Greenwich Riverside

Many years ago, more or less by accident, I came across the riverside walk north from Greenwich on the south bank of the Thames. This was before there was an official ‘Thames Path’ and there were few books containing routes of walks, certainly very little written in any way about areas such as North Greenwich, then a mix of industrial sites, some derelict and other waste land. Of course the footpaths were familiar to locals, many of whom used them on their way to work. But those people who walked for leisure made their way to the greener heights of the North Downs or the wooded areas around London, rather than the grimier regions.

Few of the people I showed the pictures I was taking then appreciated them. At the camera club the judges would largely scratch their heads and wonder why anyone had bothered to take photographs in such places. But I was very aware that we were in a time of rapid transition, moving from being a country based on manufacturing to one depending on services, and that was being accelerated by government policies, and wanted to photograph the process.

The result of this was a project called London’s Industrial Heritage, which became a web site of the same name towards the end of the 1990s. The web design was by my elder son as a surprise birthday present, and generated the site from a set of images and a database file of their captions and locations. It was an ingenious solution, relying on some very long strings in the URLs, but also visually simple and elegant. You can use the interface to select pictures in various ways, and one is by area; of the 23 pictures now on the site, around a dozen are from the riverside walk between Greenwich and the dome at North Greenwich.

© 1982, Peter Marshall
Riverside silos at Greenwich

I had been taking pictures at Lewisham at lunchtime, and wasn’t due in central London for another event until 5.30pm, so it seemed an ideal opportunity to visit the riverside walk again, as I’d heard that a part of it which had been closed for some time had reopened. So I took the bus from Lewisham to North Greenwich. Walking down Drawdock Rd to the Thames, it became clear that the section south from here was still a building site, and the path still closed. I took a little walk along the path around the Dome, until I could get a view of London’s most expensive river crossing, the ‘Dangleway’ or cable car service between North Greenwich and the Royal Victoria Docks.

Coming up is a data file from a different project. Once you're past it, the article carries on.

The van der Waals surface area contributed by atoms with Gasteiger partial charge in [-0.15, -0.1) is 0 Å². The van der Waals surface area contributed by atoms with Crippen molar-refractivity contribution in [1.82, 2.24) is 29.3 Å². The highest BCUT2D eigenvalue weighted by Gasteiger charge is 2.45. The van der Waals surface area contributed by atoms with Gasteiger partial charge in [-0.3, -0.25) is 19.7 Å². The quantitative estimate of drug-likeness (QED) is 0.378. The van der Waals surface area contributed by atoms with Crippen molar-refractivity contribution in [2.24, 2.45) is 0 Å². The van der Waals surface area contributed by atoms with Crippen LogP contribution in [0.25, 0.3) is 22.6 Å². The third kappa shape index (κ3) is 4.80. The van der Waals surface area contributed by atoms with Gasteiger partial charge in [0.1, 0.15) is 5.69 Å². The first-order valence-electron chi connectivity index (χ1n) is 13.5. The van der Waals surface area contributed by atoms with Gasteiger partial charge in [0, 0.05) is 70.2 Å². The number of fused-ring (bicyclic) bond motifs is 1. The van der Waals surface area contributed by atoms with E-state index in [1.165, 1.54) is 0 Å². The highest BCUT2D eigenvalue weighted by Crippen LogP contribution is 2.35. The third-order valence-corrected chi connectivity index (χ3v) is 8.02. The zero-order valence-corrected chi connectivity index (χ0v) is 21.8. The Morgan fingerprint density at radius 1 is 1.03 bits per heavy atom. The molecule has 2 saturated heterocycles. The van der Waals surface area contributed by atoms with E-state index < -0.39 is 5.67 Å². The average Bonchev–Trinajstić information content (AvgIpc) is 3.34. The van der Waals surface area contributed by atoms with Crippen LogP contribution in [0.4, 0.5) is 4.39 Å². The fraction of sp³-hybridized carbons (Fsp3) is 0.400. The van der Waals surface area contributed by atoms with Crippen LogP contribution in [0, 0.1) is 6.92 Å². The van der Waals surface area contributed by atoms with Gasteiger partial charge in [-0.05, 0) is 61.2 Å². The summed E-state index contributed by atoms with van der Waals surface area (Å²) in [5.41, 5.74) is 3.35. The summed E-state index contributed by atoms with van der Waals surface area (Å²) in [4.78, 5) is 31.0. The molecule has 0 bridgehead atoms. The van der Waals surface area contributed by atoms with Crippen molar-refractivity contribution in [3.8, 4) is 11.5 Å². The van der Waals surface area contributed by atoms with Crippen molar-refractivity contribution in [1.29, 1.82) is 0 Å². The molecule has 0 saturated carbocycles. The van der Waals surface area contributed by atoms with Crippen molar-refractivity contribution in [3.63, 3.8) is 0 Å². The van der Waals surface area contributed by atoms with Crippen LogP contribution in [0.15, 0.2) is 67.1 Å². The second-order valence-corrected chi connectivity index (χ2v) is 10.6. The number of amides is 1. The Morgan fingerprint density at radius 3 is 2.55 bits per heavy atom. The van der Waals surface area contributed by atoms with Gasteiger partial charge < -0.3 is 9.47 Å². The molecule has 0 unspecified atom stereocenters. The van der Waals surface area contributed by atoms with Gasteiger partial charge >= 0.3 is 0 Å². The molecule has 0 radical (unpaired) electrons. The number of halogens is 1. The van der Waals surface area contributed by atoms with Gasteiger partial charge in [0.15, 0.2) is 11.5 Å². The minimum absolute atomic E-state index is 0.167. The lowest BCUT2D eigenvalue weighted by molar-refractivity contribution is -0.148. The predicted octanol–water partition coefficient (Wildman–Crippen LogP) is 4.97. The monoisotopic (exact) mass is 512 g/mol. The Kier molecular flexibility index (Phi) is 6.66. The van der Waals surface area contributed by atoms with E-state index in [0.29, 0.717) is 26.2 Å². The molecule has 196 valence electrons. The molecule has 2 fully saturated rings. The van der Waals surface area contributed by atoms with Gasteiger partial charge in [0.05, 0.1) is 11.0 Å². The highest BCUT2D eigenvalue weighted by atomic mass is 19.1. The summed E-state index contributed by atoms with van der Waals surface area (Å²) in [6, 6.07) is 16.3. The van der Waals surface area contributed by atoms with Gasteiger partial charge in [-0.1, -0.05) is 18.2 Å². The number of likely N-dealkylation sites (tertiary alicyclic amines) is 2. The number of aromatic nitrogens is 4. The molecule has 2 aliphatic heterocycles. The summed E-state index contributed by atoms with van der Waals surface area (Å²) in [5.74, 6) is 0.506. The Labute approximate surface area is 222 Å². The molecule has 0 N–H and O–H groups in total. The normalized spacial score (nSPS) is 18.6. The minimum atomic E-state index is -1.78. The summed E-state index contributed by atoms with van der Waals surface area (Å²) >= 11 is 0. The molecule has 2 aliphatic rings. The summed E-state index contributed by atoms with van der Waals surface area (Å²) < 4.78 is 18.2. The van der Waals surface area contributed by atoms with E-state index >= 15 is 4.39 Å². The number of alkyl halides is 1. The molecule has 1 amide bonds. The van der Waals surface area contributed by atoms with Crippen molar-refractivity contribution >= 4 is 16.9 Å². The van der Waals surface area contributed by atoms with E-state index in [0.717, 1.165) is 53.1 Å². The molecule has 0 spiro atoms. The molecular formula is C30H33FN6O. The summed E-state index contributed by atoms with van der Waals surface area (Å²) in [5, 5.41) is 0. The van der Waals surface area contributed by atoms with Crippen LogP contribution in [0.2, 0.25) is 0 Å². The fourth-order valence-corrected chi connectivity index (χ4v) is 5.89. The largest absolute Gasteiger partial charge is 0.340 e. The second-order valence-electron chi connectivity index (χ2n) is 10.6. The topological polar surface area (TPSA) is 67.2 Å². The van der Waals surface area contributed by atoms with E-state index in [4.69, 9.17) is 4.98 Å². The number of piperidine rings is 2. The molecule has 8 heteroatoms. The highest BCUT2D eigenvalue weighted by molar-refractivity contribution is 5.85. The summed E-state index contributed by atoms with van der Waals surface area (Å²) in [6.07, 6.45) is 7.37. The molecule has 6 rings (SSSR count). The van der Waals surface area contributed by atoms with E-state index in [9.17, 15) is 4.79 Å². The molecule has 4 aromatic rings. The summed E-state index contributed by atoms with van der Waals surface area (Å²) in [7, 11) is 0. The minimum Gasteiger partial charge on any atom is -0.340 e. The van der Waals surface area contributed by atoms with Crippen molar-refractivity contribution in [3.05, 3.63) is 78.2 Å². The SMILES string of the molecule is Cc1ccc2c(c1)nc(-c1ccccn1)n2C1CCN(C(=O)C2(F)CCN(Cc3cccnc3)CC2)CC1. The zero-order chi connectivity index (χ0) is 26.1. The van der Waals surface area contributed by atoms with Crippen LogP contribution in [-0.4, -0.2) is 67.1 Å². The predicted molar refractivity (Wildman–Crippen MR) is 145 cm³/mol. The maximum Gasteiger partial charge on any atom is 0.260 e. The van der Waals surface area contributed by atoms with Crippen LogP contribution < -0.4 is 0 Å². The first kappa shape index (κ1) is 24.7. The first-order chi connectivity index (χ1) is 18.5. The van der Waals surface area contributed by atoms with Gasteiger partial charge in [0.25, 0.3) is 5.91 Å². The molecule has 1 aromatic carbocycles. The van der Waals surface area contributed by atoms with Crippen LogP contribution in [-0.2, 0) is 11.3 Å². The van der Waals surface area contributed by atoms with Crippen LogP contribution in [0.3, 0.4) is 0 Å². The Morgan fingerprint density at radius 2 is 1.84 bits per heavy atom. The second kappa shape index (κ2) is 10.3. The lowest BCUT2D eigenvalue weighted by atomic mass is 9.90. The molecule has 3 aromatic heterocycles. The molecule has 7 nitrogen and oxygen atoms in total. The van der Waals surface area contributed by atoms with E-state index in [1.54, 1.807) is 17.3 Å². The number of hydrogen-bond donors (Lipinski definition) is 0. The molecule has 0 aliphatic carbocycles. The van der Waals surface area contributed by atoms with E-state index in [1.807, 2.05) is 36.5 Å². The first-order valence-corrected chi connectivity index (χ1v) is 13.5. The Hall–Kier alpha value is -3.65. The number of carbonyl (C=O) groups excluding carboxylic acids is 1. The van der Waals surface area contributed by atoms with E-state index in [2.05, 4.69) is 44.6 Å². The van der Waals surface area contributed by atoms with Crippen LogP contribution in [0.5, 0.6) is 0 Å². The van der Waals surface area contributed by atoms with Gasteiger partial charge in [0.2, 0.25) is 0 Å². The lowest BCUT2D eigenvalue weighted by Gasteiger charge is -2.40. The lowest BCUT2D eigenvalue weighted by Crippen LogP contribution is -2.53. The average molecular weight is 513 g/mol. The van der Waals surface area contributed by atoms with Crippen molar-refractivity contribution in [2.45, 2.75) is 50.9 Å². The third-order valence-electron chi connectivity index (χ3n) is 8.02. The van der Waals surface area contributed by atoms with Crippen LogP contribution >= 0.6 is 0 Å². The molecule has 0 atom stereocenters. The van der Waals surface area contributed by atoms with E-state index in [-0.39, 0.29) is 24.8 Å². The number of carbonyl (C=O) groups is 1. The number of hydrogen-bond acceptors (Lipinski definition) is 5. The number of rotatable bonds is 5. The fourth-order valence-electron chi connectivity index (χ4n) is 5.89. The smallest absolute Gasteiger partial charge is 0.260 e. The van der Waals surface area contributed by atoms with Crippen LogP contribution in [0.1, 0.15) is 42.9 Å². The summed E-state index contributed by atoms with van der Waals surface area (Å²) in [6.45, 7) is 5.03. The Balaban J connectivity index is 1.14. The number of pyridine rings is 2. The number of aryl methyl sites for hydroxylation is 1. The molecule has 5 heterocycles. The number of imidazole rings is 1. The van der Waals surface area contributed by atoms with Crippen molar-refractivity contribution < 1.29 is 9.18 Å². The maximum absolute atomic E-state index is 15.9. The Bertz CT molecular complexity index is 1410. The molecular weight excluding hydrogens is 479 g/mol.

© 2013, Peter Marshall

I’d decided I didn’t quite have the time to take a ride across (and without my Oyster or a Travelcard it would have been a bit expensive) so I turned around and took the Thames path back into Greenwich – around 3 miles. From Drawdock Rd going south there is at the moment a fairly dull detour by road until you reach a footpath leading back to the river, still helpfully marked as closed by the local authority. Fortunately I had more up-to-date information, and was also able to confirm from a couple walking out of the path that it was now open all the way south to Greenwich.

© 2002, Peter Marshall

In 2002 the area had already become a curious landscape of sand and gravel, and the only change over the next 11 years seems to have been the weather, as you can see from the picture below.

© 2013, Peter Marshall

This image seems somehow to have got a little darker than I made it – but you can see it and the others from the walk on Thames Path Greenwich Partly Open. One recent edition to the path are a number of works by Greenwich Guerillas Knitters.

© 2013, Petr Marshall


My London Diary : Buildings of London : River Lea/Lee Valley : London’s Industrial Heritage

All photographs on this and my other sites, unless otherwise stated are by Peter Marshall and are available for reproduction or can be bought as prints.

To order prints or reproduce images


Leave a Reply

You must be logged in to post a comment.